Touching on politics in the early ’80’s, Mr. Sayen listed the Republican “warhorses” as Joseph Childs, Henry Pleasants, Barclay Hall and Tom Jones. Democratic hosts were marshaled by Tryon Lewis, Matthew Wolfe and Dolph Kirk. Polling places for Radnor township were at the Old Sorrell Horse Inn and at the “Old Store” on Conestoga road in Ithan. The old “vest pocket ticket” was used, Mr. Sayen said, but elections were always on the level and nobody ever dared to “set up” a ticket.

The Radnor Library, early predecessor of our present Memorial Library of Radnor Township, was described by Mr. Sayen as the community’s “pioneer enterprise”, meeting in those first days in a room over the Wayne Estate office. T. Stewart Wood, a later speaker in the program, told of the formation of the original Merryvale Athletic Association which was started in the old Lyceum Hall. Among its early projects were boxing and wrestling, although later it included many other sports. Going farther afield, he described Radnor Hunt as a “Hunt without formality”, with John L. Mather as Master of Hounds, adding that “the hunts often came through the village streets.”

Again in reminiscent vein, the speaker told of the large number of fine horses seen along the highways before the turn of the century, adding that “the musical echo of the tallyho horn was surely more pleasant than the hon-honk of the automobile.”

A speaker of real eloquence, Mr. Wood described Wayne of an earlier day as “a country village without stagnation, a happy blend of bucolic innocence and urban sophistication”. He spoke too, of “the high civic spirit of the residents and of an active public opinion” and in a more nostalgic vein of “the natural healthfulness and general hospitality when we were all one happy family.”

No one topic developed at these two meetings was of quite such vital interest to Wayne audiences of that day, as well as to those of the present, as the part played by Mr. Wood in the development of our present Radnor Township School system. This development will be described in a subsequent article in this column.

The Saturday Club, ‘Suburban’ Archives, State Federation of Pennsylvania Women

From time to time this writer has occasion to refer to the files of “The Suburban” for material for her column that is nowhere else on record. In bound form these files are complete back to February, 1906, when fire completely destroyed “The Suburban” office, then located on East Lancaster avenue.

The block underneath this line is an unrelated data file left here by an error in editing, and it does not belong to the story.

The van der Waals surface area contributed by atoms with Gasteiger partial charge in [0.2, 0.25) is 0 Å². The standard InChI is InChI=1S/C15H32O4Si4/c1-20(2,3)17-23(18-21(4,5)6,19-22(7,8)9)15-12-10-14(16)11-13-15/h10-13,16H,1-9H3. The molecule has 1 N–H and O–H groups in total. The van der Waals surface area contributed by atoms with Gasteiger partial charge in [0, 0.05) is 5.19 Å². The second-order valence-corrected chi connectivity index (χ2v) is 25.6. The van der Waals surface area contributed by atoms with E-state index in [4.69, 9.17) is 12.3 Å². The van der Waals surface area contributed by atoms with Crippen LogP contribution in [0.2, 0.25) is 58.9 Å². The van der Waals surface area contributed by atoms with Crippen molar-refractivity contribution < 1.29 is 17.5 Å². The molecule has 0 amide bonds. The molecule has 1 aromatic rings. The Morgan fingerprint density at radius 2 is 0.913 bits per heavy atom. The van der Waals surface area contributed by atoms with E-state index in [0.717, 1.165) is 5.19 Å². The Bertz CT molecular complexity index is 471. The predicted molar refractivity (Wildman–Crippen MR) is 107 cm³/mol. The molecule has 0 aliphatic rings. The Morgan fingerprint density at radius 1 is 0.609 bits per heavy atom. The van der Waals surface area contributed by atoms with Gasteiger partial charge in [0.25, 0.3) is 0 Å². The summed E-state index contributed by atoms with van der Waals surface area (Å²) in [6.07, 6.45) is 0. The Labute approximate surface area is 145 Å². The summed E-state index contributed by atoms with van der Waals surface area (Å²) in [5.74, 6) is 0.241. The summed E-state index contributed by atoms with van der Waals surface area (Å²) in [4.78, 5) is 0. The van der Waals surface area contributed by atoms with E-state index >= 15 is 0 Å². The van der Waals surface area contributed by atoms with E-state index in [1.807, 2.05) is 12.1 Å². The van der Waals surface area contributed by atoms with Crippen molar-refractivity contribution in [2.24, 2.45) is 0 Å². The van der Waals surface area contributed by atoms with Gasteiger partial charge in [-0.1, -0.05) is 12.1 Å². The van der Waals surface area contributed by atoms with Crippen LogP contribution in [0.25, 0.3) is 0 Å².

This particular type of research work is a time consuming affair for the reason that it is so difficult for the writer to confine her attention to the particular subject on hand at the moment. A familiar name in the next column catches her eye, and she must read that article to the end even though it has no slightest relation to the matter on hand!

The old files are indeed veritable storehouses of records of people and happenings in Wayne back almost to the turn of the century–a composite picture in print of our churches, schools, township government and organizations, in short, of Radnor township itself. From time to time sketches made at random from material in these files will appear in this column.

Opening up to May, 1907, issues, a date just forty-five years past, we read of the election to office of the 16th president of the Saturday Club, Mrs. Milton J. Orme. This month the Club elected its 37th president, Mrs. Spencer V. Smith, who on May 20 will be installed in office. Inauguration day feel on June 4, 45 years ago.

In addition to Mrs. Orme, the officers were Mrs. Robert LeBoutillier and Mrs. S. T. Fulweiler, first and second vice-presidents; Mrs. George H. Wilson corresponding secretary, and Mrs. W. W. Heberton, treasurer. There were six directors: Mrs. C. J. Wood, Mrs. Fulweiler, Mrs. Thomas, Mrs. W. W. Tarbell, Mrs. F. D. Scanlon and Mrs. C. H. Howson.

On Inauguration Day the Club was very festive in its decorations of green and white, the Club colors. Miss Edith G. Freeman was in charge of a musical program which featured songs by the Club Chorus and by Miss Lilian Walter, soloist, and piano numbers by Miss Marguerite Elder. There was also an amusing skit on “Sightseeing” read by Mrs. J. W. Show. The meeting concluded with a discussion of a subject of absorbing interest–the twelfth annual convention of the State Federation of Pennsylvania Women to be held in October at the Devon Inn with the Saturday Club as the hostess Club.

A matter of even greater pride to the Club was the fact that Mrs. Ellis L. Campbell (now Mrs. William Henry Sayen), a woman who had twice been president of the Club, was not president of the State Federation. As such she would call to order the opening meeting of the Federation. As such she would call to order the opening meeting of the Federation. This meeting would be held in the Ball Room of the Devon Inn.